I was having a heated argument with Lucy, my new girlfriend, about which goes first in the preparation of Oha soup: Ede or palm oil, when someone knocked on the door. I went for it, whilst regretting my break up with Uchechi. She knew how to cook.
“Uncle, I came to inform you that there’ll be an emergency meeting with the landlord by 7 pm.” Chude, Mama Virginia’s son said, looking past me into the living room.
“And it’s…” I looked at my wristwatch. “…6:55pm, and you’re just telling me now? I fumed.
“Sorry Uncle, but… I think your food is burning.” The kid sniffed.
“Gerout!” I shoved him away as I headed to the landlord’s apartment where the meeting was scheduled. “It’s only to smell people’s food, that’s all you know!”
Mama Virginia, Solo, Nathaniel and the other neighbours were packed tight on a couch like fish struggling for space in a sardine can. There was no other furniture in the room, so I stood.
We waited in silence for the Landlord to arrive, each of us conversing with our thoughts. Since the last meeting three months ago, we’d been detached from one another. During that forum, Oga Landlord had pleaded for assistance. His wife needed a caesarean operation and he was broke. None of the neighbours dropped a dime except me and it caused a clash. They insisted it was the landlord’s sole responsibility and not the tenants. However, the row escalated when the poor man’s wife lost the baby.
Ten minutes later, a portly man in a blue Chelsea jersey with a similar muffler wrapped around his neck strode into our midst and stood before us. He took in the condition of the room in a split second before flashing us a grin short of two teeth.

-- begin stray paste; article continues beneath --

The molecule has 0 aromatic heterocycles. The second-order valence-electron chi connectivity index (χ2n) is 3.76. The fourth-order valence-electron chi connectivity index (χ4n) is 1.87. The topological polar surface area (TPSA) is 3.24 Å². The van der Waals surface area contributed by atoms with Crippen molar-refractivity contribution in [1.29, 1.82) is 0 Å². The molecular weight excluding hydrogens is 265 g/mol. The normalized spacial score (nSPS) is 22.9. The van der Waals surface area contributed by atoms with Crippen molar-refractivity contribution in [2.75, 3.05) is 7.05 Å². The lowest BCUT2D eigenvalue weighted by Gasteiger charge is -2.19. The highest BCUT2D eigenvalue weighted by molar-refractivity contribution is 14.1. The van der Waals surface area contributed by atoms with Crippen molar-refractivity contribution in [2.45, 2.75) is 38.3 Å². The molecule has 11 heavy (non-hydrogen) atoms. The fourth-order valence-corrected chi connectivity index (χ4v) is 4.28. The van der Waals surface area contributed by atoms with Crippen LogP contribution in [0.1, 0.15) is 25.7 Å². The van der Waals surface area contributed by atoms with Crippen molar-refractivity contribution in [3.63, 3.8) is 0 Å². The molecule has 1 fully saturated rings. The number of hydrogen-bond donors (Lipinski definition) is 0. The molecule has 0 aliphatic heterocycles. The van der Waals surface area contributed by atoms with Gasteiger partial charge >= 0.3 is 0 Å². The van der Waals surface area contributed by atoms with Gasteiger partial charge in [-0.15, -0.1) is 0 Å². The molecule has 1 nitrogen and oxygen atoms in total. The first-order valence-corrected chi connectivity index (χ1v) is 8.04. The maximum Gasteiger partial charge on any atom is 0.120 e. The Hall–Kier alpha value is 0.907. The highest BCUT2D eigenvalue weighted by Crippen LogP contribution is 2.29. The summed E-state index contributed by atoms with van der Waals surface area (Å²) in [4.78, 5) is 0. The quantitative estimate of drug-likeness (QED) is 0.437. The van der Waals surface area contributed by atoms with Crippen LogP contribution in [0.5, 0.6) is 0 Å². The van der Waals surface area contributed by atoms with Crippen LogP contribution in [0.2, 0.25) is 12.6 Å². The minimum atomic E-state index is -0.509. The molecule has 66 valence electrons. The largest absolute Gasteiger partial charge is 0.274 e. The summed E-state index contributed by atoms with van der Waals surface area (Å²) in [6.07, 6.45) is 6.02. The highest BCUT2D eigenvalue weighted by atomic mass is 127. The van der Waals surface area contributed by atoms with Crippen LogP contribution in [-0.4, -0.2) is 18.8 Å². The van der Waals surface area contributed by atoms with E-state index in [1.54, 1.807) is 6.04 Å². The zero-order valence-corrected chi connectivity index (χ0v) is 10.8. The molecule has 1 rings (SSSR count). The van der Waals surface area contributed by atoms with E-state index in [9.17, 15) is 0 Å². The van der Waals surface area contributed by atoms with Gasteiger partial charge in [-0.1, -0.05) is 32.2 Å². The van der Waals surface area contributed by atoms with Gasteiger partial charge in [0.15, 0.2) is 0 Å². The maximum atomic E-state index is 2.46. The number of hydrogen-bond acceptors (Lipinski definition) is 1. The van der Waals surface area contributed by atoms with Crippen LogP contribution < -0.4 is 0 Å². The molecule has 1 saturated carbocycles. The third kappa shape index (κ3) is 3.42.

“I’m your new landlord.” He announced suddenly.
“God forbid!” Mama Virginia made a circle over her head with an arm then snapped two fingers.
“Why?” The Chelsea man asked, apparently hurt.
“Our landlord cannot die. The devil is a liar!”
Mr. Blues laughed long and hard.
“Your landlord is not dead, neither did I inherit this property. I won it.”
“What?” We all chorused, eyes popping.
“We placed a bet on the Champions League final. I staked my estate on Chelsea and he staked his house on Bayern Munich. We called a lawyer to witness it. See!”
He fished a paper from the file he’d brought and Solo rushed to examine it. He returned with his face turned ashen.
“We need our landlord to explain this to us.” I said. “Where is he?”
“His village, maybe.” The Chelsea man smirked. “By the way, any Chelsea fan here?”
Nathaniel slowly raised his hand.
“Up Sesi!” The new landlord pumped his fists.
“Yoruba man?” Mama Virginia gasped in shock. “Tufia! You will never become my landlord!”
Chelsea man hissed. “Well, no tenant too. Rara!”
“Is this a joke or something?” I was livid.
“Here.” The new landlord handed me a paper. “That’s a notice for you all to pack before the end of next month. Make a copy for every tenant.”
“I’ll get my lawyer!” I bellowed.
“Laye laye!” He laughed heartily as he made for the door, then he paused. “When you do, notify me, ehn?”
His confidence was intimidating. Obviously the man had money to boss around.
Two months later, I was squatting with Lucy and had to endure her cooking. Five months afterwards, I met an old man at Alaba International market telling every passer-by that he sold original blackberry chargers. It was our former Oga Landlord.
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